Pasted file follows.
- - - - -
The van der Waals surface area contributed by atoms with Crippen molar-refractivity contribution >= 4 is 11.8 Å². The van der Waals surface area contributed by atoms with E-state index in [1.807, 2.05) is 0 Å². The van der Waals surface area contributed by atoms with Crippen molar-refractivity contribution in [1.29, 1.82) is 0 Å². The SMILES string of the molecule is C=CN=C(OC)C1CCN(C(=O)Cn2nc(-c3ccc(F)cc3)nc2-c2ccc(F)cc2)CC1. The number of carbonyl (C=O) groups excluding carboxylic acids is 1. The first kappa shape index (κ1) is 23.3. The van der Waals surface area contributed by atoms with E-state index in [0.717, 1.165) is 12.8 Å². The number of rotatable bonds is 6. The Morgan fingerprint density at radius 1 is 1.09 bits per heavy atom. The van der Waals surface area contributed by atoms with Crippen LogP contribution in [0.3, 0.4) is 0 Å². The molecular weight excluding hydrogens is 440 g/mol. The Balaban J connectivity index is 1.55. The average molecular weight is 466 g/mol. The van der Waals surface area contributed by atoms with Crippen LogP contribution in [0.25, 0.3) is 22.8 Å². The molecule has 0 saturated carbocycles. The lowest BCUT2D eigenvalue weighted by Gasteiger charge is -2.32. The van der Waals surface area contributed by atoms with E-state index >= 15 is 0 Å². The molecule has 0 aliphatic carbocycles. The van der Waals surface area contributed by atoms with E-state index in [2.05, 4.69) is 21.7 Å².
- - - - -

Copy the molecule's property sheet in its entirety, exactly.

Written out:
The van der Waals surface area contributed by atoms with Crippen molar-refractivity contribution >= 4 is 11.8 Å². The van der Waals surface area contributed by atoms with E-state index in [1.807, 2.05) is 0 Å². The van der Waals surface area contributed by atoms with Crippen molar-refractivity contribution in [1.29, 1.82) is 0 Å². The SMILES string of the molecule is C=CN=C(OC)C1CCN(C(=O)Cn2nc(-c3ccc(F)cc3)nc2-c2ccc(F)cc2)CC1. The number of carbonyl (C=O) groups excluding carboxylic acids is 1. The first kappa shape index (κ1) is 23.3. The van der Waals surface area contributed by atoms with E-state index in [0.717, 1.165) is 12.8 Å². The number of rotatable bonds is 6. The Morgan fingerprint density at radius 1 is 1.09 bits per heavy atom. The van der Waals surface area contributed by atoms with Crippen LogP contribution in [0.3, 0.4) is 0 Å². The molecular weight excluding hydrogens is 440 g/mol. The Balaban J connectivity index is 1.55. The average molecular weight is 466 g/mol. The van der Waals surface area contributed by atoms with Crippen LogP contribution in [0.25, 0.3) is 22.8 Å². The molecule has 0 saturated carbocycles. The lowest BCUT2D eigenvalue weighted by Gasteiger charge is -2.32. The van der Waals surface area contributed by atoms with E-state index >= 15 is 0 Å². The molecule has 0 aliphatic carbocycles. The van der Waals surface area contributed by atoms with E-state index in [2.05, 4.69) is 21.7 Å².